The Ups and Downs of Chinese Interest in Western Companies

The year 2016 was a massive year for Chinese companies out to buy Western companies or majority shares in them. (Image:  pixabay  /  CC0 1.0)
The year 2016 was a massive year for Chinese companies out to buy Western companies or majority shares in them. (Image: pixabay / CC0 1.0)

The year 2016 was a massive year for Chinese companies out to buy Western companies or majority shares in them. Only in the first three months of 2016, Chinese groups spent around US$103 billion on mergers and acquisitions of big firms in the U.S. and Europe. Prior to that, in 2015, Chinese investors had spent US$107 billion total on foreign mergers and acquisitions.

China is not just interested in transportation and connectivity projects like railways, ports, and highways anymore; Chinese investors have been dropping the big bucks for companies related to technology, telecommunications, food, hotels, and industrial and consumer spaces.

Why the interest?

The Chinese intent for buying up new companies across a huge range of industries and sectors is to bring back home the Western advancements in business strategies, technology, and knowledge to give China the push it needs to compete and overcome their Western counterparts.

Chinese groups spent around US$103 billion on mergers and acquisitions of the big firms in the U.S. and Europe. (Image: pixabay / CC0 1.0)

Chinese groups spent around US$103 billion on mergers and acquisitions of big firms in the U.S. and Europe. (Image: pixabay / CC0 1.0)

It all aligns well with China’s aim to develop the country in its local manufacturing capacity by 2025. At the same time, with the growing development in the country, the wages of Chinese people are also increasing. This will gradually decrease China’s global advantage of low wages, making it crucial for Chinese firms to join hands with Western companies, increase their consumer base, and take advantage of their technical edge.

Chinese firms are also looking to push themselves away from the domain of basic manufacturing and want to create a strong base of high-end finished products. As a result, any mergers and acquisitions of the same in Western nations will provide the Chinese firms the foundation to build China’s polished image.

Another reason why enterprises, specifically state-owned enterprises, are looking to spend outside of China is that they have almost reached a plateau when it comes to domestic growth. Additionally, state-owned enterprises are backed with large investors and have the financial capability to close major deals. Furthermore, China’s economy has slowed down a bit, which is also pushing Chinese firms to venture outside, especially in the West.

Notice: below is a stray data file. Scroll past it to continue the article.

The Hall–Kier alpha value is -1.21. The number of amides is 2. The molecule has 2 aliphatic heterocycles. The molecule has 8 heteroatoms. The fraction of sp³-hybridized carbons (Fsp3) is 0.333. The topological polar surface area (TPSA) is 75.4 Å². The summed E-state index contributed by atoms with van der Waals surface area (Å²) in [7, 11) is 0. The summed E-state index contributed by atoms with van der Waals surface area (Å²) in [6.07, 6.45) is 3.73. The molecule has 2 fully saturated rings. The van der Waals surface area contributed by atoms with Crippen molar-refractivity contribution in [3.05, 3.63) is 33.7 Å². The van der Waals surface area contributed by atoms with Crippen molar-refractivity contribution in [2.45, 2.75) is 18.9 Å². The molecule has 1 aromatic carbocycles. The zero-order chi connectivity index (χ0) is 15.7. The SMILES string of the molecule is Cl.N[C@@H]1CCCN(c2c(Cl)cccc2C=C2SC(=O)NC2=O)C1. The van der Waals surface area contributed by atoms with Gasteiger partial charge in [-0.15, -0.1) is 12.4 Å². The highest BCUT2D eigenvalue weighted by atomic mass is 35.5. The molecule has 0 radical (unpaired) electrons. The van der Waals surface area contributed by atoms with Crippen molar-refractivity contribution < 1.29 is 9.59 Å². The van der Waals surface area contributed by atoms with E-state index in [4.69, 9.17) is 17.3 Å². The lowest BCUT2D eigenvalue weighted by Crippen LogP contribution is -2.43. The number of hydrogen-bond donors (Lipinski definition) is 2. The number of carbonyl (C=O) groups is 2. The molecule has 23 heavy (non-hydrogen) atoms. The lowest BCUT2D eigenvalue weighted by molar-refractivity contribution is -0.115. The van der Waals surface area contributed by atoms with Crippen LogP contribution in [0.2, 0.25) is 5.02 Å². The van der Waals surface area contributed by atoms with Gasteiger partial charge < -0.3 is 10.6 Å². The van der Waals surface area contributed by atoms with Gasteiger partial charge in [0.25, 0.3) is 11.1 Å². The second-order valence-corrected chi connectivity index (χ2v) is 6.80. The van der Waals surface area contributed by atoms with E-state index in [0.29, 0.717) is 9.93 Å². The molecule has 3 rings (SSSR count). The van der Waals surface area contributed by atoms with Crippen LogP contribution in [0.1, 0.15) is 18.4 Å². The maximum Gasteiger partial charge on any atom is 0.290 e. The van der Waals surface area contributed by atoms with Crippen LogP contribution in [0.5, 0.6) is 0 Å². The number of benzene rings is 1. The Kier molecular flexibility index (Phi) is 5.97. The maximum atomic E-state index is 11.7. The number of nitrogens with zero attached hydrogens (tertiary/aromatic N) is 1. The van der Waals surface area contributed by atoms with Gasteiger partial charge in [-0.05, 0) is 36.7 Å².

According to the Commission on the Theft of American Intellectual Property, the theft of IP costs the U.S. up to $540 billion annually, and China is the one most responsible for it. (Image: pixabay / CC0 1.0)

Chinese investors have been dropping the big bucks for companies related to technology, telecommunications, food, hotels, and industrial and consumer spaces. (Image: pixabay / CC0 1.0)

Food for thought

Another interesting factor in the rise of foreign investments is the large amount of state funds available for Chinese companies to invest abroad. This, unfortunately, raises the question of how independent these mergers and acquisitions are from the intentions of the Chinese government. This year, 2018, the U.S. administration has imposed tariffs totaling US$50 billion against Chinese imports as a consequence of China’s theft of intellectual property. Chinese firms are accused for their intent to acquire Western technical know-how to enhance domestic units. When you connect government financial backing to the transfer of Western technology and increasing Chinese investments in foreign firms, it is important to question how independent these choices are.

What happened to the interest?

In 2018, on the other hand, we witnessed a drop in the number of Chinese acquisitions. This is largely due to tightening capital controls in China and growing regulatory scrutiny of acquisition of U.S. tech firms. The report also suggests that China is trying to rein in capital outflows due to slowed economic growth, as well as high fluctuations in the yuan. At the same time, the U.S. has become wary of their technology easily flowing into the hands of their Chinese competitors through these abundant mergers and acquisitions. As a result, the U.S. government has blocked several of these Chinese takeovers, specifically in the technology sector, making their national security a priority.

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